'VOL. 4 :: SLAVES OF FEAR' by Health, album review by Northern Transmissions




You know you’re in for a hard-hitting record when the creators describe it as their “heaviest, most genre obliterating album” to date. That’s HEALTH, the purveyors of all things noisy and chaotic, like a cyberpunk rock band staring the apocalypse in the face, battling rampant cyborgs until the sun is extinguished.

‘VOL. 4 :: SLAVES OF FEAR’ has the trio crowbarring in nasty thrash metal missives and “Arabic bass music dragged through hell” to forge a sonic onslaught that’s both intense and claustrophobic; it’s an aural attack that wraps itself around Jake Duzik’s (vocalist/guitarist) calm, almost emotionless vocals. Whilst the war is being waged, Duzik is front and centre, documenting the carnage, as if completely detached from the volatile melee that has him enveloped.

You could say the three piece’s fourth outing is a dystopian view of future life, and with the digital-punk of ‘VOL. 4 :: SLAVES OF FEAR’ this rings true but Duzik’s lyrics aren’t a prophetic document of days to come, they’re very much centred in the now. ‘FEEL NOTHING’s industrial death march has the band’s mouthpiece announcing, “we didn’t choose to be born” and “why should we try so hard/let’s get numb”. The juddering mechanical awkwardness of ‘STRANGE DAYS (1999)’ echoes a paranoid outlook “where will you be when they come?” as if to illustrate door to door death squads instructed to neutralise human life. The record’s eponymous moment is the most transparent track on ‘VOL. 4 :: SLAVES OF FEAR’, with HEALTH’s main man declaring we are “slaves of fear from the moment we’re born” as the sonic levels pendulum swing from tense and calm to violent and unpredictable – imagine a vision of rock music from 1983 but what 2100 would sound like and you’ve got ‘SLAVES OF FEAR’ summed up.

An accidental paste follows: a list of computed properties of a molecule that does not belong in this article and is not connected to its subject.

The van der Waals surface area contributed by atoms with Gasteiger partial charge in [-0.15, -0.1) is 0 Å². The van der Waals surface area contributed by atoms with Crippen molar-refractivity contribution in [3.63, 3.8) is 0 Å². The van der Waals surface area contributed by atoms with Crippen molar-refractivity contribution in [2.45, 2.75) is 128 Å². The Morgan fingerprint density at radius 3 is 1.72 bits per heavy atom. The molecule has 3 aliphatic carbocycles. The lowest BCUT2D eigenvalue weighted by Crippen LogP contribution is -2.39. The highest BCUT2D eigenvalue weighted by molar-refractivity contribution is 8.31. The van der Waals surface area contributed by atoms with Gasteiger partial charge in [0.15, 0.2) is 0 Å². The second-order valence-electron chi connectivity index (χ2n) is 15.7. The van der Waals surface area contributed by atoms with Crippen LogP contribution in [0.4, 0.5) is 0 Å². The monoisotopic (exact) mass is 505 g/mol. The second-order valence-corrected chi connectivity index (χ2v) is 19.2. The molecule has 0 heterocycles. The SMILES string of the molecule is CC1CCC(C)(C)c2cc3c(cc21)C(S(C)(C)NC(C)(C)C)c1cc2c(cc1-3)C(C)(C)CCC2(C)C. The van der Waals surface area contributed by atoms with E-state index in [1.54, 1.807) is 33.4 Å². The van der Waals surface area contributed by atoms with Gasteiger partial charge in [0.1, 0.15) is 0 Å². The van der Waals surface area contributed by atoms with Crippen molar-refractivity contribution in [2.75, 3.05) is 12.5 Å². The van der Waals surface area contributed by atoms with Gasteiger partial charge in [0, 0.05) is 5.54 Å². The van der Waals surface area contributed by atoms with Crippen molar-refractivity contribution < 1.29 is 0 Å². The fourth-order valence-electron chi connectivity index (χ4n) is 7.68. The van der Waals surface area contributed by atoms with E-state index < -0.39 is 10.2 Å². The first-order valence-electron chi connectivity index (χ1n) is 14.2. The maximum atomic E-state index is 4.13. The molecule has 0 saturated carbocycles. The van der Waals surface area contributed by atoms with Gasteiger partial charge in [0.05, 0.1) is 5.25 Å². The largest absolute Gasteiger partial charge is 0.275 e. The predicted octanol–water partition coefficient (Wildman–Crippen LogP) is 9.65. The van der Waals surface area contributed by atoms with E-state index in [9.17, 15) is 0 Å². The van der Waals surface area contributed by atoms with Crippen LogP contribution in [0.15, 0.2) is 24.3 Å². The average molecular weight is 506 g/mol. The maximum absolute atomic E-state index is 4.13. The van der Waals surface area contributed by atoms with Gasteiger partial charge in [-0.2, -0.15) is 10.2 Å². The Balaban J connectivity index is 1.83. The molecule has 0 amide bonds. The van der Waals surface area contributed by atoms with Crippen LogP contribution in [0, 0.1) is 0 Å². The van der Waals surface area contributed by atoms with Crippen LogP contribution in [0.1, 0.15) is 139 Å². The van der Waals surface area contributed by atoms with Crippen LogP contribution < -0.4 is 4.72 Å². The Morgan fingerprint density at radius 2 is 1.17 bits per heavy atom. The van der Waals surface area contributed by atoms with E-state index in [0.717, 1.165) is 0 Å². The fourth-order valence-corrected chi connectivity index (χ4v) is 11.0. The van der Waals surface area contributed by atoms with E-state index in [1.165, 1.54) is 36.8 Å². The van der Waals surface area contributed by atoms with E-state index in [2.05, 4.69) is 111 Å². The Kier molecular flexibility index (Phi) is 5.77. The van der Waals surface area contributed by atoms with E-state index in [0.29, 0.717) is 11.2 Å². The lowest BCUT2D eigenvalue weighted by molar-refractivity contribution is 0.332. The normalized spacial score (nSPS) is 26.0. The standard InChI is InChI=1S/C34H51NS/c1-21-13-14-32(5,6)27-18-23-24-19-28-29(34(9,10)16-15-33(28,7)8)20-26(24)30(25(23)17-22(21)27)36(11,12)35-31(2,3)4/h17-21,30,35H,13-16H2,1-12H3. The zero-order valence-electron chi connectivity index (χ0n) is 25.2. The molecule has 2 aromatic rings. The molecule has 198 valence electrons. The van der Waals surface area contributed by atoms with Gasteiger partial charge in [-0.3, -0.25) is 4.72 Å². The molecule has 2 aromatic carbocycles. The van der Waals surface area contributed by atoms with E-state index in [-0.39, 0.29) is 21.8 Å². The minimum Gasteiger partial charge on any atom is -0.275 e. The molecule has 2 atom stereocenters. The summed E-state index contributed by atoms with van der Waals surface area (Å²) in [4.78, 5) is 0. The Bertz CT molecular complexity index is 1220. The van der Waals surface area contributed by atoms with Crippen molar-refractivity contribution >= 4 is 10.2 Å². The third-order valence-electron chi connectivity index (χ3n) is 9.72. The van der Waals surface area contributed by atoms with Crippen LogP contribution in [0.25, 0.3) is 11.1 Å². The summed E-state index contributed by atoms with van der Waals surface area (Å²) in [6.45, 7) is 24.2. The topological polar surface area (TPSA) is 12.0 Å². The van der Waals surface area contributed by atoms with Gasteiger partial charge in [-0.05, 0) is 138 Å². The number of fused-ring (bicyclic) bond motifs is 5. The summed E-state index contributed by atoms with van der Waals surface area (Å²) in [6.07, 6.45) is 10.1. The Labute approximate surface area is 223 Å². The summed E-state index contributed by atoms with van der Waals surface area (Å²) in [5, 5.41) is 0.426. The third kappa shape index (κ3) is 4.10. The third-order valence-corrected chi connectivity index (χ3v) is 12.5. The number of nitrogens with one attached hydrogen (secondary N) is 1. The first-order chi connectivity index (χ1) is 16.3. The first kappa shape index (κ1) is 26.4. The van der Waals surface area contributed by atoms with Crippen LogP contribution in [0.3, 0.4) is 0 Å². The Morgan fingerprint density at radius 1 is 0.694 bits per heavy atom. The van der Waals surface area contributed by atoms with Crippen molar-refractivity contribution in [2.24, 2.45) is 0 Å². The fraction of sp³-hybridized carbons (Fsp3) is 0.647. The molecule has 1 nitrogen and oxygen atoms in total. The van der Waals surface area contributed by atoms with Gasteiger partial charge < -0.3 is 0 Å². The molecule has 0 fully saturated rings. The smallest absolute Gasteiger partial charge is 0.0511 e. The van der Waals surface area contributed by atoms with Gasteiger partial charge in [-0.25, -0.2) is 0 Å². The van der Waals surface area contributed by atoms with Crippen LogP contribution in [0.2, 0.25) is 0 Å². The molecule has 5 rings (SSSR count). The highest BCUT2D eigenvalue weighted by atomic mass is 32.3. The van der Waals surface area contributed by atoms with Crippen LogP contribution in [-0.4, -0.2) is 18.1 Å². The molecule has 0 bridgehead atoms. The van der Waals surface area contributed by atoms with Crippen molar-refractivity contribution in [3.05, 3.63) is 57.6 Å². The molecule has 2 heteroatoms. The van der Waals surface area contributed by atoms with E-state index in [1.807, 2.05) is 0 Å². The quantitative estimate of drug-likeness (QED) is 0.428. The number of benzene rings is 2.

When it comes to “obliterating” music genres, ‘VOL. 4 :: SLAVES OF FEAR’ definitely doesn’t blur musical borders, it vaporises them. ‘PSYCHONAUT’ crushes Spanish guitar trills underneath colossal earthquake-like drum beats, while industrial metal and corrosive synth patterns cross malfunctioning lightsabres. A post- dubstep world is turned inside out on ‘GOD BOTHERER’, while ‘WRONG BAG’ is where violent electronica cross pollinates with pockets of celestial calm. The record is bought to close by the ‘guitar ballad’ of ‘DECIMATION’, which takes on the guise of a hymn rather than a song. Brain frazzling synth discordance is replaced by subtle, atmospheric textures that lend themselves to a cinematic feeling of hopelessness. With genres and pigeonholes left smouldering in their wake HEALTH are very much in a league of their own.

Words and thoughts of Adam Williams


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